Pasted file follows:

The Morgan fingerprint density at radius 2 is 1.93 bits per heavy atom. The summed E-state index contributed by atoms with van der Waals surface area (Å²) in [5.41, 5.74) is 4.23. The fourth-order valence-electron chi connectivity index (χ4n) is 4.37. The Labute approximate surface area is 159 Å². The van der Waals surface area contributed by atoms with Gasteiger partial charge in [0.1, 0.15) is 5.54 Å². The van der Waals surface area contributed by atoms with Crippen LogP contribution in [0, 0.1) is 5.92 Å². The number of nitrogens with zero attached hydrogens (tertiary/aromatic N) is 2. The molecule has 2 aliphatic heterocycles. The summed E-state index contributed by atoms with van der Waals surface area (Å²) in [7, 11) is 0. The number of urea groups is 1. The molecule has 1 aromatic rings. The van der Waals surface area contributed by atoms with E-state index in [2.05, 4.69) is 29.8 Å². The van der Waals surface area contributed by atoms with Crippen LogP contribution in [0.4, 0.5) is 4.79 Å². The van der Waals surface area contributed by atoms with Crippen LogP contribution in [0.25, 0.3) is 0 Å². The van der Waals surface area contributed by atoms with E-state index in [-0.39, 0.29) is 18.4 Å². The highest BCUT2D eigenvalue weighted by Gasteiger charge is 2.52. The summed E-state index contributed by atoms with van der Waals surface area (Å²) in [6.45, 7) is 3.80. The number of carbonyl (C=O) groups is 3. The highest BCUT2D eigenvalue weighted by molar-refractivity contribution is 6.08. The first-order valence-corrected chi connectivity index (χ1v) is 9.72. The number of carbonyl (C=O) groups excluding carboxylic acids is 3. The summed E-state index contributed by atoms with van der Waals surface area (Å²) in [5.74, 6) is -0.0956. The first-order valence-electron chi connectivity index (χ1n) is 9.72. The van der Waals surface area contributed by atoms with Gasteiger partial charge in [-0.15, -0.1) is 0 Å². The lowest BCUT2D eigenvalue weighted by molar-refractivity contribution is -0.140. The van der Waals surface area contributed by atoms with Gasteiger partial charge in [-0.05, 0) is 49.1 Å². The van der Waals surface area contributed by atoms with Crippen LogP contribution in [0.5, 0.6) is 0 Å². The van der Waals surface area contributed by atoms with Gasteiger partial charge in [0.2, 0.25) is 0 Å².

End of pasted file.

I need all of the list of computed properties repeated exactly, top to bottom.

The Morgan fingerprint density at radius 2 is 1.93 bits per heavy atom. The summed E-state index contributed by atoms with van der Waals surface area (Å²) in [5.41, 5.74) is 4.23. The fourth-order valence-electron chi connectivity index (χ4n) is 4.37. The Labute approximate surface area is 159 Å². The van der Waals surface area contributed by atoms with Gasteiger partial charge in [0.1, 0.15) is 5.54 Å². The van der Waals surface area contributed by atoms with Crippen LogP contribution in [0, 0.1) is 5.92 Å². The number of nitrogens with zero attached hydrogens (tertiary/aromatic N) is 2. The molecule has 2 aliphatic heterocycles. The summed E-state index contributed by atoms with van der Waals surface area (Å²) in [7, 11) is 0. The number of urea groups is 1. The molecule has 1 aromatic rings. The van der Waals surface area contributed by atoms with E-state index in [2.05, 4.69) is 29.8 Å². The van der Waals surface area contributed by atoms with Crippen LogP contribution in [0.4, 0.5) is 4.79 Å². The van der Waals surface area contributed by atoms with Crippen LogP contribution in [0.25, 0.3) is 0 Å². The van der Waals surface area contributed by atoms with E-state index in [-0.39, 0.29) is 18.4 Å². The highest BCUT2D eigenvalue weighted by Gasteiger charge is 2.52. The summed E-state index contributed by atoms with van der Waals surface area (Å²) in [6.45, 7) is 3.80. The number of carbonyl (C=O) groups is 3. The highest BCUT2D eigenvalue weighted by molar-refractivity contribution is 6.08. The first-order valence-corrected chi connectivity index (χ1v) is 9.72. The number of carbonyl (C=O) groups excluding carboxylic acids is 3. The summed E-state index contributed by atoms with van der Waals surface area (Å²) in [5.74, 6) is -0.0956. The first-order valence-electron chi connectivity index (χ1n) is 9.72. The van der Waals surface area contributed by atoms with Gasteiger partial charge in [-0.15, -0.1) is 0 Å². The lowest BCUT2D eigenvalue weighted by molar-refractivity contribution is -0.140. The van der Waals surface area contributed by atoms with Gasteiger partial charge in [-0.05, 0) is 49.1 Å². The van der Waals surface area contributed by atoms with Crippen LogP contribution in [0.5, 0.6) is 0 Å². The van der Waals surface area contributed by atoms with Gasteiger partial charge in [0.2, 0.25) is 0 Å².